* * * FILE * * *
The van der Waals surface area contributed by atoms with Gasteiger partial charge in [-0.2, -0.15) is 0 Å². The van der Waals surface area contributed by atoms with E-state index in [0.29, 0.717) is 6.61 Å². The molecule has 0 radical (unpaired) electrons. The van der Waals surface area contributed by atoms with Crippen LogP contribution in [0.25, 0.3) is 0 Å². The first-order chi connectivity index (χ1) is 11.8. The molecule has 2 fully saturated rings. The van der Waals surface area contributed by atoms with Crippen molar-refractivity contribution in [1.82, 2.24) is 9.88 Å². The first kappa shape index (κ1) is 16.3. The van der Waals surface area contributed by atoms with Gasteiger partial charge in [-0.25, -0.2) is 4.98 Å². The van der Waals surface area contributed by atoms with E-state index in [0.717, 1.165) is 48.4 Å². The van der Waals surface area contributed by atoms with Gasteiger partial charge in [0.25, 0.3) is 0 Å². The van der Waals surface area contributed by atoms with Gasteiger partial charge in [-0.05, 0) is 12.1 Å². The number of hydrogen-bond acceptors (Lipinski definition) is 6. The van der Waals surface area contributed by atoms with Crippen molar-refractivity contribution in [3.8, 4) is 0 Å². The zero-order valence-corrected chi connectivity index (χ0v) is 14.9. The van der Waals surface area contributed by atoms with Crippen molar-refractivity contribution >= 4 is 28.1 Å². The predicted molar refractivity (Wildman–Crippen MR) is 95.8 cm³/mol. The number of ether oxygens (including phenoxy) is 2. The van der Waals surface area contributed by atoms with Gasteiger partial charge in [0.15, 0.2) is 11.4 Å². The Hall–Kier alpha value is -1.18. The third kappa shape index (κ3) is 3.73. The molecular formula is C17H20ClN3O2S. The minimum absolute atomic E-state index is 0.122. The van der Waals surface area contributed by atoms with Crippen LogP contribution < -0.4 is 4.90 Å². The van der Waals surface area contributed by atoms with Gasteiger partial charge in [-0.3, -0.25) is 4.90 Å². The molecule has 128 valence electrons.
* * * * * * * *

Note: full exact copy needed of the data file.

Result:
The van der Waals surface area contributed by atoms with Gasteiger partial charge in [-0.2, -0.15) is 0 Å². The van der Waals surface area contributed by atoms with E-state index in [0.29, 0.717) is 6.61 Å². The molecule has 0 radical (unpaired) electrons. The van der Waals surface area contributed by atoms with Crippen LogP contribution in [0.25, 0.3) is 0 Å². The first-order chi connectivity index (χ1) is 11.8. The molecule has 2 fully saturated rings. The van der Waals surface area contributed by atoms with Crippen molar-refractivity contribution in [1.82, 2.24) is 9.88 Å². The first kappa shape index (κ1) is 16.3. The van der Waals surface area contributed by atoms with Gasteiger partial charge in [-0.25, -0.2) is 4.98 Å². The van der Waals surface area contributed by atoms with E-state index in [0.717, 1.165) is 48.4 Å². The van der Waals surface area contributed by atoms with Gasteiger partial charge in [0.25, 0.3) is 0 Å². The van der Waals surface area contributed by atoms with Gasteiger partial charge in [-0.05, 0) is 12.1 Å². The number of hydrogen-bond acceptors (Lipinski definition) is 6. The van der Waals surface area contributed by atoms with Crippen molar-refractivity contribution in [3.8, 4) is 0 Å². The zero-order valence-corrected chi connectivity index (χ0v) is 14.9. The van der Waals surface area contributed by atoms with Crippen molar-refractivity contribution >= 4 is 28.1 Å². The predicted molar refractivity (Wildman–Crippen MR) is 95.8 cm³/mol. The number of ether oxygens (including phenoxy) is 2. The van der Waals surface area contributed by atoms with Gasteiger partial charge in [0.15, 0.2) is 11.4 Å². The Hall–Kier alpha value is -1.18. The third kappa shape index (κ3) is 3.73. The molecular formula is C17H20ClN3O2S. The minimum absolute atomic E-state index is 0.122. The van der Waals surface area contributed by atoms with Crippen LogP contribution < -0.4 is 4.90 Å². The van der Waals surface area contributed by atoms with Gasteiger partial charge in [-0.3, -0.25) is 4.90 Å². The molecule has 128 valence electrons.